Jack Fairweather's new book argues the war could turn out to be the defining tragedy of the 21st century.
Update 2 p.m.: The Federal Reserve says it will reduce its $85 billion a month in bond purchases by $10 billion starting in January, citing a stronger U.S. job market. And it says it will take further steps to reduce the pace of the purchases next year if that improvement continues.
The reduction is a signal that Fed policymakers are ready to ease their massive support for the economy provided since the Great Recession. The bond purchases have helped keep long-term interest rates low to encourage more borrowing and spending.
To cushion to impact on financial markets, the Fed strengthened its commitment to record-low short-term rates. It says it plans to hold its key short-term rate near zero “well past” the time when unemployment falls below 6.5 percent.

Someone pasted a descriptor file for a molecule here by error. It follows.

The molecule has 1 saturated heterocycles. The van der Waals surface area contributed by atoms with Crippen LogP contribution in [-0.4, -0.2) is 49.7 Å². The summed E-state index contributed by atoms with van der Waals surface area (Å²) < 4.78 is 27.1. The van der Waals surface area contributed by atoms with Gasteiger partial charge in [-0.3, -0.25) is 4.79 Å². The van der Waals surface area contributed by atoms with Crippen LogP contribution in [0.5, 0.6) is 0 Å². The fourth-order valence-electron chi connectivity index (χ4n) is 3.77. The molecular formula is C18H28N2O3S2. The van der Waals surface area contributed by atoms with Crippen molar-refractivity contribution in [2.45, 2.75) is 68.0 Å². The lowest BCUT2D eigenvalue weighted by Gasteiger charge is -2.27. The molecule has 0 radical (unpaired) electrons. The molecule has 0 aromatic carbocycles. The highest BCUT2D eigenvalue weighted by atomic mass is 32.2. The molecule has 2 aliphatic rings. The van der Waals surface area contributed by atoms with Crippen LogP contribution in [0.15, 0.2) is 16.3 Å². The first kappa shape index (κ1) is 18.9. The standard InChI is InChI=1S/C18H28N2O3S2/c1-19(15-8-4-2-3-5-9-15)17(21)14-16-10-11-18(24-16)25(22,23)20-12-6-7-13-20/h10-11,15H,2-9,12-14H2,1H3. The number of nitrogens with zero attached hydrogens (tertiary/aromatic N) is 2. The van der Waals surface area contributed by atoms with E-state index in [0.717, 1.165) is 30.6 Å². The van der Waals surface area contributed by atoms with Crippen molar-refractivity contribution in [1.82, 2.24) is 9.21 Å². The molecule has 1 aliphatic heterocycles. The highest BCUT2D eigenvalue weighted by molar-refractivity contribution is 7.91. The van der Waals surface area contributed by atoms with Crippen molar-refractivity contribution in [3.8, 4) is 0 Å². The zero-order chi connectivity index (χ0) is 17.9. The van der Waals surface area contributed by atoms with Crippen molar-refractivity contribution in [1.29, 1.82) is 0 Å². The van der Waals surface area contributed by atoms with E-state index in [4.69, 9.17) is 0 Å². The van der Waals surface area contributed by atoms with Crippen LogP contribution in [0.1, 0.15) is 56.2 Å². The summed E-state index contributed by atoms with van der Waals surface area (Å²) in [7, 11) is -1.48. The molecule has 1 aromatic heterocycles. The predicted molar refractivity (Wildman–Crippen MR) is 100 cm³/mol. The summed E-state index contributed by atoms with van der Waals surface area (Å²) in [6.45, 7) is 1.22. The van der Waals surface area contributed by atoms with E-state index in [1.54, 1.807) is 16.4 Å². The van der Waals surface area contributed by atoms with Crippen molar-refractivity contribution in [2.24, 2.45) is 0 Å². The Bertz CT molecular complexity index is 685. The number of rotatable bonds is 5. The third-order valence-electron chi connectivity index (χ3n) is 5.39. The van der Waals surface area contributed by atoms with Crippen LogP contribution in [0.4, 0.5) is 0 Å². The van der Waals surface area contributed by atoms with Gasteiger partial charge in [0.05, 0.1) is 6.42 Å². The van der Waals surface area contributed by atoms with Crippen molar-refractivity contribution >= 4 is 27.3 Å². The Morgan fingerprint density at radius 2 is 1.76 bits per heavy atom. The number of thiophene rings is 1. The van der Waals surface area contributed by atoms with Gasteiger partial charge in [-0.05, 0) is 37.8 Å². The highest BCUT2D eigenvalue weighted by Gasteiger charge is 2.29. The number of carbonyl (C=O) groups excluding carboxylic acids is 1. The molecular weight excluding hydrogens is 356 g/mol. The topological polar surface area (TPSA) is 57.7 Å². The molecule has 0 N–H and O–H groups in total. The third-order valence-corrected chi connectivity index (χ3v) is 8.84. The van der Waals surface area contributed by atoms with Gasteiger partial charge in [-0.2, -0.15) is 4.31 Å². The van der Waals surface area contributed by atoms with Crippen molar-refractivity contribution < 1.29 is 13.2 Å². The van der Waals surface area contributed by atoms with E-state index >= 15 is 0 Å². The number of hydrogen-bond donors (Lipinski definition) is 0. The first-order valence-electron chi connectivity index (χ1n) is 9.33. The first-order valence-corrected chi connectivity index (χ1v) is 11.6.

12 p.m.: Investors are waiting to see whether one of Ben Bernanke’s final acts as chairman of the Federal Reserve will be to announce a pullback in the Fed’s bond purchases. The purchases have been intended to keep long-term loan rates low to spur economic growth.
It’s a close call.
But most economists think that when the Fed’s latest policy meeting ends Wednesday, it will announce that it’s maintaining its pace of $85 billion a month in bond purchases despite a drop in unemployment to 7 percent and other improving economic data.
One factor in the Fed’s hesitance to reduce its stimulus is that inflation remains historically low. The Fed’s optimal rate is 2 percent. For the 12 months ending in October, consumer inflation as measured by the Fed’s preferred index is just 0.7 percent, well below its target. The Fed is as concerned about under-shooting the inflation target as over-shooting it. Both are seen as threats to the economy.
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